The Boulies Master Series chair is built to support people up to 6 foot 3 inches (190cm) and a maximum weight of 297 pounds (135 kilograms). The cushioning is 100% cold-cure foam, the lumbar support is built-in and adjustable and the pillow attaches to the head via an elastic strap.

The choice to use fabric for the seat and velour for the cushions is warmly welcomed, with an emphasis on “warmly,” as it gives the chair breathability and means you won’t suffer from a sticky back while sitting on it.

(Image credit: Future)

As for adaptability, you can recline this down to a 160-degree angle and the aluminum constructed 4D armrests offer plenty of height and depth adjustment with soft padding on top to support your forearms.

All of this adds up to a customizable and comfortable seat that encourages an ergonomic sitting position and keeps your noggin comfortable with one of the softest head pillows I’ve ever used. Of course, as I am emphasizing throughout this review, if you are on the taller side, this chair is not for you. 

At 31 inches, the back height is perfect for me at 5 foot 9 inches, but for anyone bordering on 6 foot and above, it’s going to be hard to get that elasticated head pillow in the right place. For anyone at an average-to-short-height, this is one of the nicest seats to park your bum on.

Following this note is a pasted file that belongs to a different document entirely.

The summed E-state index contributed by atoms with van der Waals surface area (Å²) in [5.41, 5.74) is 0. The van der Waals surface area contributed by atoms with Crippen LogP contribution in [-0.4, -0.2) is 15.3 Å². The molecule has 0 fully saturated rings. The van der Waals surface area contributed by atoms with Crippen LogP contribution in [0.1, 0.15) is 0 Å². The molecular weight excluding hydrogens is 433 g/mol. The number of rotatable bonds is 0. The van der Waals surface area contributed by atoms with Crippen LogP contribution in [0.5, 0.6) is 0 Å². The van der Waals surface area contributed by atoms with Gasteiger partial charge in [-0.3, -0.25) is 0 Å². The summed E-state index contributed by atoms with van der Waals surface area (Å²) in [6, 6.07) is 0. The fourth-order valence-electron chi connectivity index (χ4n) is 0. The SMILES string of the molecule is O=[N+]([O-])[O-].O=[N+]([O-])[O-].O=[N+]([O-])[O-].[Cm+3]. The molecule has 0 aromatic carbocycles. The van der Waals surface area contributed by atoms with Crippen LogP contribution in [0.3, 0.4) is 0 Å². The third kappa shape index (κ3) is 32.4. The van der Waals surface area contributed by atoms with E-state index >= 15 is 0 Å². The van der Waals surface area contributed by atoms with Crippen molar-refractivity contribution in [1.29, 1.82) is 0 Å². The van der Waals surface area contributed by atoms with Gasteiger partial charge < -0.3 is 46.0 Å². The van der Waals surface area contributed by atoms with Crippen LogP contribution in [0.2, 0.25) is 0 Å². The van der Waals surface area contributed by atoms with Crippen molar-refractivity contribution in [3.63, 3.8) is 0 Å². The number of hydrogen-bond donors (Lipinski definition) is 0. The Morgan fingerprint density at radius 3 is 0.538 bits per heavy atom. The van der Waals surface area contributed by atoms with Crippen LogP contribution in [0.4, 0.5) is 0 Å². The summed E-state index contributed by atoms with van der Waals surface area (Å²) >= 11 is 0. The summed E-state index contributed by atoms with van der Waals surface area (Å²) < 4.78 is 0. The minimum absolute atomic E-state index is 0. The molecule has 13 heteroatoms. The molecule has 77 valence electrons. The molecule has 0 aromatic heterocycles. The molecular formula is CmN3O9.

(Image credit: Future)

Plus, one important difference between this and the Jungle 2 is the racing seat curves, which on the Master Series are molded with foam and not actually part of the metal frame. This greatly expands the width of the cushioning and means you can rearrange yourself without accidentally sitting on the frame.

Just be careful when you do, as if you start building up a static charge, touching the metal seat rest levers can result in a small-but-surprising shock.

(Image credit: Future)

Boulies Master Series assembly

Coming in at just over 58lbs,the Boulies Master Series is a fair bit heavier than the 50lb Jungle 2 — meaning this does require some strength and patience to put together. Maybe get someone to help with the heavy lifting if you’re not sure.